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Jo Mango – Transformuration (Olive Groove Records)

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This couldn’t be more perfectly timed, bringing with it some much needed sunshine and sparkle to an otherwise dreary October. Transformuration wouldn’t actually sound out of place soundtracking some art gallery somewhere, or a relaxed Sunday drive through the countryside. In fact, it would sound pretty good in the background to almost anything. Well, anything that doesn’t require too much of your attention and focus, otherwise you’ll certainly miss the brilliance and sheer beauty of it all. And it really is beautiful. I admit to not being too familiar with Glasgow’s Jo Mango‘s other work, but I think I might be persuaded to hole-up for a few days and immerse myself in it. If this re-imagining of her second album, Murmuration, is anything to go by, then those few days will be some of the most blissful ever lived, by anyone.

There’s quite a collection of folk, from around the world – America, Australia and various British talents – who, by the sounds of things are just as talented as Mango herself. At a first glance, you many be forgiven for thinking that Transformuration is merely an album where they get to show off and Mango gets to save time writing a tonne of new material. In reality, it is giving a whole new and very much intriguing spin on the original album, and seems to emphasise Jo Mango’s sugary-sweet and often haunting vocal talents.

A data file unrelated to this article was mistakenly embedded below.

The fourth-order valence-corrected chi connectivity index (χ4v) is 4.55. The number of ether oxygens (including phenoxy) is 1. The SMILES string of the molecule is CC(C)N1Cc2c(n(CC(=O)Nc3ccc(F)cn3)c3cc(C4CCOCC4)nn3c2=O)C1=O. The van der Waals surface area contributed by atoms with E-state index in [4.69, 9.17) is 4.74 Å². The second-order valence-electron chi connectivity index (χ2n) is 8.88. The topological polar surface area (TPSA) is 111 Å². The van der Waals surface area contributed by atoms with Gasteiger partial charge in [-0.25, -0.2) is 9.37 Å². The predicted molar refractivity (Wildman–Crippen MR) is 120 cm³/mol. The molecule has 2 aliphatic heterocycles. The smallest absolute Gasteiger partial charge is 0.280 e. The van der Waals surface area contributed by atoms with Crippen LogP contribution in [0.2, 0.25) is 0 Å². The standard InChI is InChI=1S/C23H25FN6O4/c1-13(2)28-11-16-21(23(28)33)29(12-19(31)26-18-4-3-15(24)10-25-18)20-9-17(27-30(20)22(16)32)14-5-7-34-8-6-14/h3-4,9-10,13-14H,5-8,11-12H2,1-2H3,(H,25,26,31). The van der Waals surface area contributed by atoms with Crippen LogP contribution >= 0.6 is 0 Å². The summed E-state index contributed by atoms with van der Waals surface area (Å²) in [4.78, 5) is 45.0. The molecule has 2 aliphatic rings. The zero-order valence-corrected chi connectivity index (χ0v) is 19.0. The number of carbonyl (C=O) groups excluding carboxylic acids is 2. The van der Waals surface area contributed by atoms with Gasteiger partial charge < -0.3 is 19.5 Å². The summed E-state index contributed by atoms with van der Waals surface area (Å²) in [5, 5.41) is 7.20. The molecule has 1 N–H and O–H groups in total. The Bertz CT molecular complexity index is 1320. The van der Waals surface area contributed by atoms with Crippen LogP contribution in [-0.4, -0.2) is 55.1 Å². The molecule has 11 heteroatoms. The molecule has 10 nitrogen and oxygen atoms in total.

In all honesty, it’s not that easy to pick out one remix from the next, although the final three tracks (‘The Freedom Of Seamonsters’, ‘Moth and Moon’, and ‘Cordelia’, respectively) certainly do grab your attention. Perhaps this highlights my own inability and the fact that I have almost no idea about things such as this (probably true, I’ll be honest about that, too) but perhaps it also shows just how well they all fit together. If it was too noticeable and obvious, I doubt it would have the same impact. All in all, Transformuration is an album to treasure and may well give Jo Mango the praise she obviously and rightly deserves.

Release date: 13th October 2014
[Rating:4]

God is in the TV is an online music and culture fanzine founded in Cardiff by the editor Bill Cummings in 2003. GIITTV Bill has developed the site with the aid of a team of sub-editors and writers from across Britain, covering a wide range of music from unsigned and independent artists to major releases.